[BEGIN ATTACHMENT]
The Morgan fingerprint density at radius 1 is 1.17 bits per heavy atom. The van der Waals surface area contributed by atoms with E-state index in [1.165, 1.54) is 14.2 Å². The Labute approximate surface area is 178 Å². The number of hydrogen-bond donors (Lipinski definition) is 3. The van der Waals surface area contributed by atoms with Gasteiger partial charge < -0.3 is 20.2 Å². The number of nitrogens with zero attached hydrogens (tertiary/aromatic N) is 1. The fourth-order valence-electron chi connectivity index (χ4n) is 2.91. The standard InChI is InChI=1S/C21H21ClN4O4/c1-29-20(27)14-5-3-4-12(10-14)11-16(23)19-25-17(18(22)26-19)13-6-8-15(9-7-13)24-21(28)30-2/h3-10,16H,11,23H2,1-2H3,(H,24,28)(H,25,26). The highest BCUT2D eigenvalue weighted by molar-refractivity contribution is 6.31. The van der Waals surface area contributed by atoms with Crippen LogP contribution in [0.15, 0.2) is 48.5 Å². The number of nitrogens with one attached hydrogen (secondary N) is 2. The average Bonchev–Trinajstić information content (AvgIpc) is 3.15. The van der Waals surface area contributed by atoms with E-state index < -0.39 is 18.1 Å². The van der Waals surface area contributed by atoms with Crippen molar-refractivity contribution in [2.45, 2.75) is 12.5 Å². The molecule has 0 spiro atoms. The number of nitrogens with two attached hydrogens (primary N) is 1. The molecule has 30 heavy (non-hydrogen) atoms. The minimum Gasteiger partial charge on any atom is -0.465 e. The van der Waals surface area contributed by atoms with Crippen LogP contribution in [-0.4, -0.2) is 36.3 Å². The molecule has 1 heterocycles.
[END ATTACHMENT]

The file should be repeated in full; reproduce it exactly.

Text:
The Morgan fingerprint density at radius 1 is 1.17 bits per heavy atom. The van der Waals surface area contributed by atoms with E-state index in [1.165, 1.54) is 14.2 Å². The Labute approximate surface area is 178 Å². The number of hydrogen-bond donors (Lipinski definition) is 3. The van der Waals surface area contributed by atoms with Gasteiger partial charge < -0.3 is 20.2 Å². The number of nitrogens with zero attached hydrogens (tertiary/aromatic N) is 1. The fourth-order valence-electron chi connectivity index (χ4n) is 2.91. The standard InChI is InChI=1S/C21H21ClN4O4/c1-29-20(27)14-5-3-4-12(10-14)11-16(23)19-25-17(18(22)26-19)13-6-8-15(9-7-13)24-21(28)30-2/h3-10,16H,11,23H2,1-2H3,(H,24,28)(H,25,26). The highest BCUT2D eigenvalue weighted by molar-refractivity contribution is 6.31. The van der Waals surface area contributed by atoms with Crippen LogP contribution in [0.15, 0.2) is 48.5 Å². The number of nitrogens with one attached hydrogen (secondary N) is 2. The average Bonchev–Trinajstić information content (AvgIpc) is 3.15. The van der Waals surface area contributed by atoms with E-state index < -0.39 is 18.1 Å². The van der Waals surface area contributed by atoms with Crippen molar-refractivity contribution in [2.45, 2.75) is 12.5 Å². The molecule has 0 spiro atoms. The number of nitrogens with two attached hydrogens (primary N) is 1. The molecule has 30 heavy (non-hydrogen) atoms. The minimum Gasteiger partial charge on any atom is -0.465 e. The van der Waals surface area contributed by atoms with Crippen LogP contribution in [-0.4, -0.2) is 36.3 Å². The molecule has 1 heterocycles.